Why we should all be concerned about May’s snap election

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Theresa May has, after much humming and hawing, goading and guffawing during PMQs, and denying any idea of a general election…has called a general election for June 8.

There had been murmurings of a snap election circling some podcasts and around the Internet over the past couple of weeks, but nothing outstanding amongst the other political pundits who mused over the idea of having more votes to talk about.

As Brenda said to Jon Kay when he asked about the election: “You’re joking. Not another one!” Yes, Brenda, it is true. We are truly sorry.

Theresa May said her decision was to unite parliament, citing divisions amongst the parties of Westminster while the country was united – apparently.

This division, May said, was “political game playing”, arguing it would damage the negotiations with the European Union. “Division in Westminster will risk our ability to make a success of Brexit, and will cause damaging uncertainty and instability to the country”.

It means Theresa May is looking for “strong and stable leadership”, and do away with the opposition who want to prevent “me from getting the job done”.

It isn’t all rammed through yet, though. The vote requires a two-thirds majority in the Commons for the election to be held.

In some ways, May’s decision appears sound: To get a deal on Brexit, she should allay concerns people have over her legitimacy. Maybe it was that walking holiday that gave her such clarity of thought.

Or perhaps not. There is a sinister undertone to May’s decision. The Conservatives currently lead the polls by 21 points. Predictions suggest she will get the Conservatives up to 400 seats, with Labour crushed down to just 162.

And when I say “crushed”, I mean crushed. May’s aim is to literally crush the opposition to the Tory government. Jeremy Corbyn has already shown the country exhibits a poor show for an opposition anyway, but this election will obliterate it completely.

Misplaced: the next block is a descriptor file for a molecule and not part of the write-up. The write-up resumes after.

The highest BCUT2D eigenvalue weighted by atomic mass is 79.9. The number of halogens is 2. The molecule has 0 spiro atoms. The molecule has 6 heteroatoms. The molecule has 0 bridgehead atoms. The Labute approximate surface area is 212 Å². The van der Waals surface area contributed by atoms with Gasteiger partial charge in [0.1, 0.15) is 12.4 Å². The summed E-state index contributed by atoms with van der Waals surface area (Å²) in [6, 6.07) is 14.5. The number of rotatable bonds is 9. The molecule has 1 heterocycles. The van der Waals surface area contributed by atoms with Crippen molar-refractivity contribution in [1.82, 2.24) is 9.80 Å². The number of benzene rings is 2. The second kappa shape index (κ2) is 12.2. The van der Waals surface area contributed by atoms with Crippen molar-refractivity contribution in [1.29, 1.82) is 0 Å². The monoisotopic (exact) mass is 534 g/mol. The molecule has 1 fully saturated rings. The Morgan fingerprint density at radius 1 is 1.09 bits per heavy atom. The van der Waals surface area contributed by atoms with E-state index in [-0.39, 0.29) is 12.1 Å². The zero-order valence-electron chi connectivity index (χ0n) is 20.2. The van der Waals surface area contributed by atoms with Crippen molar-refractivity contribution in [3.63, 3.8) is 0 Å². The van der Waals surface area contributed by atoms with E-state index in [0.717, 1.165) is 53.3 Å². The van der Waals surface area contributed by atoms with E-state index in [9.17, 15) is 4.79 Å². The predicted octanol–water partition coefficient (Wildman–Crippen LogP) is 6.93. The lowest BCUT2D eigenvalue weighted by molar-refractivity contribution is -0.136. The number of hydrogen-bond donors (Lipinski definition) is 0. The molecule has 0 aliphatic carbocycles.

Maybe Mrs Not-So-Maybe-Anymore has been taking leafs out of President Erdogan’s book, because her actions make her look as if she is intending to annihilate those who hold the government to account on behalf of the 48% who voted Remain.

That brings me to a second point: Is May acting in a ‘presidential’ manner? Despite talking much of seats and majorities, May also hit home the need for “strong leadership”, that it is her negotiations with the EU, that she will get the job done.

Although the position of the prime minister is a crucial one, she is the leader of a government, not a president. It would be foolish to assume this election is not intended to be a validation of her ability to lead the country.

Despite her also talking about the economy post-Article 50 not being as bad as we all thought – Brexit has not happened yet. The ramifications of Brexit will be hard to measure until we leave the EU; and if the reaction of the economy after May’s announcement is anything to go by, we might be in for a rollercoaster ride.

Where does this leave some of the other parties then? Aside from Labour, what of the SNP, Lib Dems and Ukip?

The SNP would be right to assume they will lose seats this time around, even if it is a handful. Ruth Davidson’s Scottish Conservatives are performing well: She is popular, they opposed Brexit, and are polling better than Labour in many councils.

The buzz after the independence referendum has died a little, and much consternation exists over what appears to be a phantom indyref2 – almost like Brown’s phantom general election of 2007.

The Liberal Democrats might seek to improve their lowly position of the past two years, with Farron arguing they are performing well in local polling and council by-elections. It is unlikely they will worsen their position at the very least.

Ukip, on the other hand, are in a tight spot. Carsewell is gone, Reckless is gone, but Farage is (somehow) clinging on in some way. Still, whether Farage runs to become an MP or not, Ukip will either be tossed by the wayside or seen as the Big Brother over Brexit negotiations.

Will May hold her word? Some hardliners may fear it, and fear the power she will hold with 400 seats.

Even the Labour landslide of 1997 garnered them just 18 seats more than what some believe Theresa May will scoop.

Margaret Thatcher’s highest seat takings rose to 397 – 400 would be an incredible feat.

The upcoming council elections will act as a perfect barometer for May’s election endeavours, but only if she clears the legislative hurdles ahead of her in the next few days.

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